TOPIC 3 March 2013
Chemical Elements and Water Edition
The most frequently occurring elements in living things are actually Carbon, Hydrogen, Oxygen, and Nitrogen
A VARIETY OF OTHER ELEMENTS ARE NEEDED BY LIVING ORGANISM LIKE: Sulfur, Calcium, Iron, Phosphorous, and Sodium
Sulfur is found in some amino acids. It
takes part in photosynthesis. Iron binds
is also the reactant for chemosynthetic
well with oxygen for transport. It also
bacteria (chemoautotrophs)- found in
facilitates the movement of electron in
cells, including bacteria.
Calcium is essential in many species.
Phosphorus is essential in the
It is used in the structure of bones and
formation of the phospholipid bilayer:
teeth in animals, as well as in blood
hydrophilic phosphate heads attract water
clotting. Carbon carbonate (CaCO3) is
and hydrophobic hydrocarbon tails repel
used in the production of exoskeletons in
water. Phosphates are also the active
animals and unicellular organisms. Calcium
components in ATP molecules and make
ions (Ca2+) are essential in synaptic
up the â€˜backboneâ€™ of DNA.
transmission. Iron is an important micronutrient in
Sodium is essential in generating an action potential for nerve impulses
living things. In animals, it is the oxygenbinding component of hemoglobin. In plants, it is used to make chlorophyll and
Covalent bonds connect oxygen and hydrogen molecules in individual molecules
Hydrogen bonds are the attractions between polar molecules.
OXYGEN OXYGEN EXERTS A GREATER PULL OVER THE SHARED ELECTRONS. THEY MOVE A LITTLE CLOSER TO THE OXYGEN.THIS 
MEANS THAT OXYGEN IS OVERALL SLIGHTLY NEGATICE. THE HYDROGEN END IS OVERALL SLIGHTLY POSITIVE.
WATER IS THE UNIVERSAL SOLVENT
Thermal, Cohesive, and Solvent Properties of Water A single hydrogen bond is not very strong. A large number of hydrogen bonds is very strong. Each water molecule bonds with four others in a tetrahedral arrangement: because of these hydrogen bonds water is cohesive; the molecules of water stick to each other. Water is also adhesive, so it will stick to other surfaces. These properties lead to capillary actions, which means that water will move up xylem against gravity. Surface tension: the surface of water is strong enough to support insects and cause drops to form. Water has a high specific heat capacity. This means it takes a lot of energy for the temperature of water to change. This is a result of the many hydrogen bonds. This all means that the temperature of water remains relatively stable. Most organisms are adapted to a narrow range of conditions. The slow heating and cooling of water are ideal for these organismthere is less risk of extreme changes. Water cab be stable habitat. Because it takes a lot of energy to make water evaporate, it makes a good coolant- evaporating water removes a lot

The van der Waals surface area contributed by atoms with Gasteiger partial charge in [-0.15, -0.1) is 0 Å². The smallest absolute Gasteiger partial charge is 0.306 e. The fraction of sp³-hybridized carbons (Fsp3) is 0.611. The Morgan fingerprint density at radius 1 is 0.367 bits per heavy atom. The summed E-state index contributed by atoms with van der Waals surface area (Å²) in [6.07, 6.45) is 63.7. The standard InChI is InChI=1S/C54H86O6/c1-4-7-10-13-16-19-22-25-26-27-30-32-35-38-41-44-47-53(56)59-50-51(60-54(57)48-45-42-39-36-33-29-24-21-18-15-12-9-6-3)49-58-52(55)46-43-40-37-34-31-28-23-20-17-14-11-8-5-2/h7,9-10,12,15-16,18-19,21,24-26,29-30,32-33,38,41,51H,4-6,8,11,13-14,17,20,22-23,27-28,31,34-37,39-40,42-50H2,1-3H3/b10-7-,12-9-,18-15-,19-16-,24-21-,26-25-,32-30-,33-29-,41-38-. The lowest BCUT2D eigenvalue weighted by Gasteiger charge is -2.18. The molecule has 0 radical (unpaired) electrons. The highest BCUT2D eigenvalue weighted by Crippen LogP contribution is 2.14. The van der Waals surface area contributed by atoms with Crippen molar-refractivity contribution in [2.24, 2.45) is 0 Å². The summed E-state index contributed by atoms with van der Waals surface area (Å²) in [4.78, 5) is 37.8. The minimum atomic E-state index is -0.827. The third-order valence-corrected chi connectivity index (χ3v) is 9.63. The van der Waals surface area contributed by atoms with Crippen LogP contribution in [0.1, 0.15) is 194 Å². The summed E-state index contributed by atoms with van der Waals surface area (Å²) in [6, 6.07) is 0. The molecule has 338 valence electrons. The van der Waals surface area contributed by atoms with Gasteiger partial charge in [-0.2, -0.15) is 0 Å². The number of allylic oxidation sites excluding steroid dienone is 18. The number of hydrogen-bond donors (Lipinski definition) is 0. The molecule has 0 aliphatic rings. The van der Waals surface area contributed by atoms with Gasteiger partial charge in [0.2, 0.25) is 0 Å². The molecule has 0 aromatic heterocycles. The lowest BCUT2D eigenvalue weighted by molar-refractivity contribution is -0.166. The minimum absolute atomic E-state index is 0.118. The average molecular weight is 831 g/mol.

of heat energy from organisms. High temperatures damage tissues and denature proteins causing enzymes to cease working. When water evaporates, it removes a lot of energy from the system, and this is felt as a cooling sensation. This also helps aquatic habitats remain at fairly constant temperatures in hot summers. Water is good solvent is because it is a polar molecule. It will dissolve polar solutes easily. Ionic solids dissociate in water. Polar attractions cause water molecules to surround and isolate the solute molecules. Because water is such a good solvent, it is a medium for metabolic reactions. Dissolved particles are able to move around- and diffuse. All metabolic reactions occur in a solution. Membranes and biological surfaces are wet. This allows molecules to dissolve, including gases, so they can diffuse through more easily. Water dissolves nutrients, gases, and wast products.
Organic vs. Inorganic
PROTEINS, LIPIDS, AND CARBOHYDRATES
Compounds containing carbon that are found in living organisms (except hydrogen carbonates, carbonates and oxides of carbon) are regarded as organic. Examples: CO, CO2, HCO3, Na2HCO3, CO32-, CaCO3, Na2CO3.
Condensation and Hydrolysis
MONO, DI, AND POLYSACCHARIDES
Condensation makes bonds by releasing water and hydrolysis breaks bonds by splitting water. Condensation you join two to make one and in hydrolysis you break one into two.
Functions : In animals Glucose: small and easily absorbed sugars, fast release for respiration Lactose: found in milk; ideal for nursing young Glycogen: insoluble storage molecule: excess sugars converted by insulin for storage in the liver
Functions: In animals Fructose: easily absorbed sugars- fast release for respiration Sucrose: soluble but unreactive, so it can be transported around the plant in the phloem Cellulose: large and insoluble makes the plant cell wall
CARBOHYDRATES VS. LIPIDS IN ENERGY STORAGE Carbohydrates and lipids can both be used as energy storage however carbohydrates are usually used for short term storage whereas lipids are used for long term storage. Carbohydrates are soluble in water unlike lipids. This makes carbohydrates easy to transport around the body (from and to the store). Also, carbohydrates are a lot easier and more rapidly digested so their energy is useful if the body requires energy fast. As for lipids, they are insoluble which makes them more difficult to transport however because they are insoluble, lipids do not have an effect on osmosis which prevents problems within the cells in the body. They also contain more energy
per gram than carbohydrates which makes lipids a lighter store Carbohydrates: 17 compared to a kJ g-1 store of Fats: 38 kJ g-1 carbohydrates equivalent in energy. Lipids need more oxygen to release energy. Carbohydrates: 17 kJ g-1 Fats: 38 kJ g-1
FUNCTIONS OF LIPIDS
Lipids can be used for energy storage in the form of fat in humans and oil in plants. Lipids can be used as heat insulation as
fat under the skin reduces heat loss. Lipids allow buoyancy as they are less dense than water and so animals can float in water.